We want to extend the unfair contract provisions so that small business has the same rights as consumers, and also to enhance small business access to government procurement and contract opportunities. The establishment of a small business and family enterprise ombudsman, and our commitment to a root-and-branch review of competition laws, will also help to level the playing field so small businesses get a fairer go competing with big business and big unions.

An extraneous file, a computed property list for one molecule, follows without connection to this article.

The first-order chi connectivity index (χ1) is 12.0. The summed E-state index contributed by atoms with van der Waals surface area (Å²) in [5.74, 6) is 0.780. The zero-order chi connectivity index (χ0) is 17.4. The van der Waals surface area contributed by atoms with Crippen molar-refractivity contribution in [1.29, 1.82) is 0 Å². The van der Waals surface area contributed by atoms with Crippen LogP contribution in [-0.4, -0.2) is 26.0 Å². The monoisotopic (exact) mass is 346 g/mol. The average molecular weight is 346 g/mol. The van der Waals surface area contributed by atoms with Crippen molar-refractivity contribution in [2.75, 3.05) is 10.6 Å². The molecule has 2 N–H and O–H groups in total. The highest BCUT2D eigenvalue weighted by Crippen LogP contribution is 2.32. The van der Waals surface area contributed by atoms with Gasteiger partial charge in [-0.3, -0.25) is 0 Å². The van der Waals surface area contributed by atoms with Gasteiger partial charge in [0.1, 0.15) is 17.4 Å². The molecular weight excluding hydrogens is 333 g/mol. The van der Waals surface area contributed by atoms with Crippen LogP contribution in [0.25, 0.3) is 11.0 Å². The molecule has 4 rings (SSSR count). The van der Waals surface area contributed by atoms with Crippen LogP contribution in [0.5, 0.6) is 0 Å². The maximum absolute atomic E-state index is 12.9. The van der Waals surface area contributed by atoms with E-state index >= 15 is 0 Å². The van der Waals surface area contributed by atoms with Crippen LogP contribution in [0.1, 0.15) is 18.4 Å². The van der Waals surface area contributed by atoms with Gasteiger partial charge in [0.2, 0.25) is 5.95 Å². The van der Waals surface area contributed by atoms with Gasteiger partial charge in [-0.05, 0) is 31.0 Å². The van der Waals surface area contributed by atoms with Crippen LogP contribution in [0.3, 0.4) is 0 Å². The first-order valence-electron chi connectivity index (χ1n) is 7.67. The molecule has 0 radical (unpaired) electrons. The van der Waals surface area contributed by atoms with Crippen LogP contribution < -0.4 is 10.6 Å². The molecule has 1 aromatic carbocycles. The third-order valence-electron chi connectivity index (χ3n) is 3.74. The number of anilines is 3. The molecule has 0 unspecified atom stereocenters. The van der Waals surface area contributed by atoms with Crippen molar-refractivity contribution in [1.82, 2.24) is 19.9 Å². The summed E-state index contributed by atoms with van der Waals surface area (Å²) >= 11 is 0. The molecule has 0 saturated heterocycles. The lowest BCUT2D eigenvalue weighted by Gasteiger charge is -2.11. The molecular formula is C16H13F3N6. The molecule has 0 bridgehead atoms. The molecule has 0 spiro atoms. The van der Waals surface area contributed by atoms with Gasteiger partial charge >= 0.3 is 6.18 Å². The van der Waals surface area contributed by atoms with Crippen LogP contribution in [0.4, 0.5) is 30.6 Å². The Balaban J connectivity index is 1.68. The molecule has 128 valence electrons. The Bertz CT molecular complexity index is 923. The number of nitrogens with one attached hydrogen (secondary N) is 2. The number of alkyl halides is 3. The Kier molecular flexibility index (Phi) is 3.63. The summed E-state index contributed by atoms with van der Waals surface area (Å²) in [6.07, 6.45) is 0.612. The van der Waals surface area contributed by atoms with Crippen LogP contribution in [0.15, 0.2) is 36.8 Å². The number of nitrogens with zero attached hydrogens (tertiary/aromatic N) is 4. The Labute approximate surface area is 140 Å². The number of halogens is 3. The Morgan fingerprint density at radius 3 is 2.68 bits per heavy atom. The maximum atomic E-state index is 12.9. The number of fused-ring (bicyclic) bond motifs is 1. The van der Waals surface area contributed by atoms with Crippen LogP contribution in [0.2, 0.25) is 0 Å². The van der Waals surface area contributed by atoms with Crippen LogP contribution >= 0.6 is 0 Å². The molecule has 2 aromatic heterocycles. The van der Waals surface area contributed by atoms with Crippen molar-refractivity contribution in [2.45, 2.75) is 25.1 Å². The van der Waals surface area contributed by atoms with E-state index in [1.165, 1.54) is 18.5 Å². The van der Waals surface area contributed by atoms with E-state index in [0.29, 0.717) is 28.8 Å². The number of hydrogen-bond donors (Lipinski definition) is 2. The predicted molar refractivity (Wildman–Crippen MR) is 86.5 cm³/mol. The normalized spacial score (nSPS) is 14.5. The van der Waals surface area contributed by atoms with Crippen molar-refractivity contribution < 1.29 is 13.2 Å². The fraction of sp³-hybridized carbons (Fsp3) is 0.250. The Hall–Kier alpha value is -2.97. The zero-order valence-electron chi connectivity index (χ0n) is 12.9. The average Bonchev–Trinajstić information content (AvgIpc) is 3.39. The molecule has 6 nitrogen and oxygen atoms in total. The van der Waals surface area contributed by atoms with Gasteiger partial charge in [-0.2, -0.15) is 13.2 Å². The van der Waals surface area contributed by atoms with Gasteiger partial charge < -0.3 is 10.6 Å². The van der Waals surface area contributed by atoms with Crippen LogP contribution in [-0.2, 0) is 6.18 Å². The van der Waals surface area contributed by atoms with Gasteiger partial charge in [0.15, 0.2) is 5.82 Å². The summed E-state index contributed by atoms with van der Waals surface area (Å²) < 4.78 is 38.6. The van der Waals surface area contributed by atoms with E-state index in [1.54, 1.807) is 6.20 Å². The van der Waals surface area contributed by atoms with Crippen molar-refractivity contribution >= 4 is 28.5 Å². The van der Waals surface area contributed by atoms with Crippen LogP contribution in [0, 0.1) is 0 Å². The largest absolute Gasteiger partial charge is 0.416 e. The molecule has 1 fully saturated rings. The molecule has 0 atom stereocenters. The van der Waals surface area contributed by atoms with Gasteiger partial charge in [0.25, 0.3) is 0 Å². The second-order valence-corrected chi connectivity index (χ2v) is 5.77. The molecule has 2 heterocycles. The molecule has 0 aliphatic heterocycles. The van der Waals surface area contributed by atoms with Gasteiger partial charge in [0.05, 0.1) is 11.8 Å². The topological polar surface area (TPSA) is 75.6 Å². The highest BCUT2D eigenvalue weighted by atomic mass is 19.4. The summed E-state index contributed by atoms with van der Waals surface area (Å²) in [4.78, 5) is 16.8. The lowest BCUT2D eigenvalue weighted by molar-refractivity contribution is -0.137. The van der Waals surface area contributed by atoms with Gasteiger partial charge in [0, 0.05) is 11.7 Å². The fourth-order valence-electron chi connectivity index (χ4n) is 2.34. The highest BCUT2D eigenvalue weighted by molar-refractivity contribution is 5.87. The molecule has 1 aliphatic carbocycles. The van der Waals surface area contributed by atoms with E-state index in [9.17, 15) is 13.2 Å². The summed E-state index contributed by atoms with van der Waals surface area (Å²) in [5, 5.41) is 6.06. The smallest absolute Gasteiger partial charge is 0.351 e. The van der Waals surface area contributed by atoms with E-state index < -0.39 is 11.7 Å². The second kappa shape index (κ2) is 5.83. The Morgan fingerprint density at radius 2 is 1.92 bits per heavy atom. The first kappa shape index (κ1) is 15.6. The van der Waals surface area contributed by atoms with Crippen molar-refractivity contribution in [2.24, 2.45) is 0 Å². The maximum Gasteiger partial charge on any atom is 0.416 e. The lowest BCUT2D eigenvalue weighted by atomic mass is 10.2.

These initiatives will deliver durable benefits to consumers in a more productive, resilient and innovative economy. Australia is a nation that has small business running through its veins, but the only way to help the sector and the economy to grow is to change the government. I grieve for small business that sees no opportunity under this current government and under the policies they are implementing, and I am committed to seeing the coalition implement our positive plan to support small business, hope, reward and opportunity. A second issue that I grieve about tonight relates to a very worrying episode that occurred on Remembrance Day this year. Rather than support the shared sacrifice and commitment between Australia and France, the freedom and liberty secured for many at great cost between the two nations, there was an ugly incident—an ugly, unforgiveable and unjustifiable incident—on a bus between Mordialloc and Caulfield after the train services had been postponed due to a technical difficulty.